Hamilton

Hamilton police want to be 'in a better place' with LGBTQ community

Hamilton police will meet with LGBTQ community members and organizations on Thursday to listen to their concerns. Police say they want to move forward on re-establishing the lines of communication.

Police will meet LGBTQ reps at an offsite, neutral location on Thursday

Hamilton police say their meeting with LGBTQ community members on Thursday is a starting point of "many conversations." (Imgur)

Hamilton police are meeting with LGBTQ community members two months after a violent confrontation at the city's Pride festival, which resulted in injuries and arrests.

Jackie Penman, spokesperson for the Hamilton police, said the meeting will allow officers to "listen first-hand to community concerns" and work with the LGBTQ community to "move towards a better place." 

"This is only the starting point of many conversations," she said. "There is much work to do and we must start somewhere."

Violence erupted back in June, when religious protesters with homophobic signs showed up at the Pride festival. Pink-masked anarchists set up a black barrier to block the signs, and the two groups and attendees clashed. 

Protestors have since criticised Hamilton police for their response to the altercation.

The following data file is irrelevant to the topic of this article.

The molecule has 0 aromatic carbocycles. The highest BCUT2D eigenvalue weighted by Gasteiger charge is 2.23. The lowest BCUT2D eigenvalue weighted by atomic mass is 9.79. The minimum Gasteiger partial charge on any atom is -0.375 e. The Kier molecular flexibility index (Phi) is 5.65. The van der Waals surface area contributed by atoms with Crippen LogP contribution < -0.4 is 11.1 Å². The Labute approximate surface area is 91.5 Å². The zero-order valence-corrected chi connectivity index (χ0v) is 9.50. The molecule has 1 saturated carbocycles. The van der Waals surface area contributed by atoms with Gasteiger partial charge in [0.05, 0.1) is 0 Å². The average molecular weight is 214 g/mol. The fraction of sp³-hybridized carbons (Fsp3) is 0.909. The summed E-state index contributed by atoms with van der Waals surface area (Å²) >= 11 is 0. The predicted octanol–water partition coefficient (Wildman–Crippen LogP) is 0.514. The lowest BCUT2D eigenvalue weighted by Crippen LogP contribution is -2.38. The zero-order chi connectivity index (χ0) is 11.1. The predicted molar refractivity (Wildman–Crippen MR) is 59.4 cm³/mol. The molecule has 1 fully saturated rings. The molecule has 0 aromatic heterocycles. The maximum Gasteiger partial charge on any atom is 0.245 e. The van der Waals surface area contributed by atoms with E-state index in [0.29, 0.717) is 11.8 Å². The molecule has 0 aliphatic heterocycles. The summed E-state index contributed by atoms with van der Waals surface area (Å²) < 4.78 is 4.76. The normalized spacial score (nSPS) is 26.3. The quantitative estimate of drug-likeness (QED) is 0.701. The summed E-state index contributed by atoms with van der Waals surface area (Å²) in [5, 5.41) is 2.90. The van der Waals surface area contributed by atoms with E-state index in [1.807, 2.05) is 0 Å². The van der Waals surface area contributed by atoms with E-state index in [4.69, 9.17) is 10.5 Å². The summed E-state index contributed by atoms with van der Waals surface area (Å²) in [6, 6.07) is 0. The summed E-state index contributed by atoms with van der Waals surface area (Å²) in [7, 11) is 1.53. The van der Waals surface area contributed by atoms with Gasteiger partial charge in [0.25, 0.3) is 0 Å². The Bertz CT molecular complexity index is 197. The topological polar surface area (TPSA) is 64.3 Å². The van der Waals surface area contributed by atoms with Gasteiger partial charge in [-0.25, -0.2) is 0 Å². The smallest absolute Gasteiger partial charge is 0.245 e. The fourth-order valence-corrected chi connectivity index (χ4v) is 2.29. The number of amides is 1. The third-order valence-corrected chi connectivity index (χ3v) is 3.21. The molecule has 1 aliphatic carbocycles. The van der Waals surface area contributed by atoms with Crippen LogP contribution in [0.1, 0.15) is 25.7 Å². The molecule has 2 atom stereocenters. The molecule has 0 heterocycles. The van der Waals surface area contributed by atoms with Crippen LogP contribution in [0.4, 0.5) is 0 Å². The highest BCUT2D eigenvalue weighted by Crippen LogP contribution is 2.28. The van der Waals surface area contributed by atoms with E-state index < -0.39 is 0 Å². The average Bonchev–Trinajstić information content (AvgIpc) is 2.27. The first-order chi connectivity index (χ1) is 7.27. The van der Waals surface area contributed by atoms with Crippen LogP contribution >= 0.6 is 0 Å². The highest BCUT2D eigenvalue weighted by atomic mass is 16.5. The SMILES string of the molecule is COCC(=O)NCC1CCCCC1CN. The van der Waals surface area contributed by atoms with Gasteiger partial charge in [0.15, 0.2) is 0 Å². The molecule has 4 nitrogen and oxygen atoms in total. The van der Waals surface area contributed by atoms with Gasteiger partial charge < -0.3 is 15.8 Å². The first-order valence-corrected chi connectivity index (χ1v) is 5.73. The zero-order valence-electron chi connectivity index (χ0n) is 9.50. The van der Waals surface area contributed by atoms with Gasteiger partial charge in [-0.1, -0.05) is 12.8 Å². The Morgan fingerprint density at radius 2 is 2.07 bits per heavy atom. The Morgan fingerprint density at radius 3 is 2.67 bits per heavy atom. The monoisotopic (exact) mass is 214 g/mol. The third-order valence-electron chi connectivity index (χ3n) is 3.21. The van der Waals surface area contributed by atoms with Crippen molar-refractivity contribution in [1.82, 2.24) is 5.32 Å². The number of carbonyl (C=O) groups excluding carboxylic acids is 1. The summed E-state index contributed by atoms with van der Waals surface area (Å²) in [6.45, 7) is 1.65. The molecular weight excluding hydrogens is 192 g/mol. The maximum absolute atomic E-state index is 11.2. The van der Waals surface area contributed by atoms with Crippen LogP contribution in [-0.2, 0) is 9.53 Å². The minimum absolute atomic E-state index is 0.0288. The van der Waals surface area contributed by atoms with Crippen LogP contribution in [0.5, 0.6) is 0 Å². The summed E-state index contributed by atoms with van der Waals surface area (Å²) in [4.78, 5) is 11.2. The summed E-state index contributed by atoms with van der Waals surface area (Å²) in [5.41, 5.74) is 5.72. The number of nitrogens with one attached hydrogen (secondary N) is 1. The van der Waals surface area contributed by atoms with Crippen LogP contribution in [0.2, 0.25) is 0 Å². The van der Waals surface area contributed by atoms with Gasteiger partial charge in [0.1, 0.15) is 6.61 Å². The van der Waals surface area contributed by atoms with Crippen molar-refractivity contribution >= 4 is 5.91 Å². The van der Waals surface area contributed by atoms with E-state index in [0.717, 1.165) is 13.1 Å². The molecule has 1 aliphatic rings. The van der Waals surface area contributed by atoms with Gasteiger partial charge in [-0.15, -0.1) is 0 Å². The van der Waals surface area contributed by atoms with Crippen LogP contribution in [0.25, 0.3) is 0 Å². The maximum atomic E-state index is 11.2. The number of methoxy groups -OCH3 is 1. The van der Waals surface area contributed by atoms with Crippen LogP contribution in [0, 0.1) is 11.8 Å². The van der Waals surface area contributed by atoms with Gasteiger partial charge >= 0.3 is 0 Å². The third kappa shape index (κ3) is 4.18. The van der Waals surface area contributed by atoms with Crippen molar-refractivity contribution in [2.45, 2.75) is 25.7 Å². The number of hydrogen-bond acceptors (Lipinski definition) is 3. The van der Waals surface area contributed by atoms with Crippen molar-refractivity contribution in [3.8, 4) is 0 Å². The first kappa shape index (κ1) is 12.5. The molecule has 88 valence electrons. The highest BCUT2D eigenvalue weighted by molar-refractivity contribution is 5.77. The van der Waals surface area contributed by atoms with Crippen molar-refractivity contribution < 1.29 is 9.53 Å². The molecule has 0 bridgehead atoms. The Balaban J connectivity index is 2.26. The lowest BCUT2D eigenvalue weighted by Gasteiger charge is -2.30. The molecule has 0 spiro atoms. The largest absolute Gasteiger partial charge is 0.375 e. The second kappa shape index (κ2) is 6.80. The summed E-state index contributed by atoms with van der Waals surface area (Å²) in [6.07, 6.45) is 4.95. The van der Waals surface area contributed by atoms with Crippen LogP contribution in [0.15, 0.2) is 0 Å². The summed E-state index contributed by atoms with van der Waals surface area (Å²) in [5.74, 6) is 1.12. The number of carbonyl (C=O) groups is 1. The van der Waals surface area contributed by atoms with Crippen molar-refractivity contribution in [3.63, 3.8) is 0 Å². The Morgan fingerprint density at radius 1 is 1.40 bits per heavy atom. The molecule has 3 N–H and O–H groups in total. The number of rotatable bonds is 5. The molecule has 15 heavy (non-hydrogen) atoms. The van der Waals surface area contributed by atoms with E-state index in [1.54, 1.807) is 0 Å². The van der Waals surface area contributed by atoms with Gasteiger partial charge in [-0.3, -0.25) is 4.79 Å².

Pride Hamilton said the police took too long to respond to the violence. And others have decried some of the arrests, pointing out that police arrested three of the pink-masked counter-protestors, but only one religious protestor. 

Protestors have criticized Hamilton police for their arrests of LGBTQ community members at the Pride confrontation. (Laura Howells/CBC)

Penman said 22 people will attend the meeting, including the chief, deputy chief, community relations coordinator, and members of the LGBTQ2S internal support network from the Hamilton police. 

People from "a number of organizations" and community members will also be there. Pride and the city's LGBTQ advisory committee have been invited. 

Penman said the goal is to identify next steps in re-establishing the lines of communication between the LGBTQ community and the police. 

She called it an "initial conversation" and "opportunity for Hamilton police service to actively listen to the community." 

The meeting will take place at an offsite, neutral location on Thursday, Aug. 29 from 6 to 8 p.m. 

The city's LGBTQ advisory committee will talk about the request tonight at its 6:30 p.m. meeting at city hall. 

Police are also expected to meet with the city and those from the LGBTQ community in the fall for an anti-hate forum. 

With files from Dan Taekema

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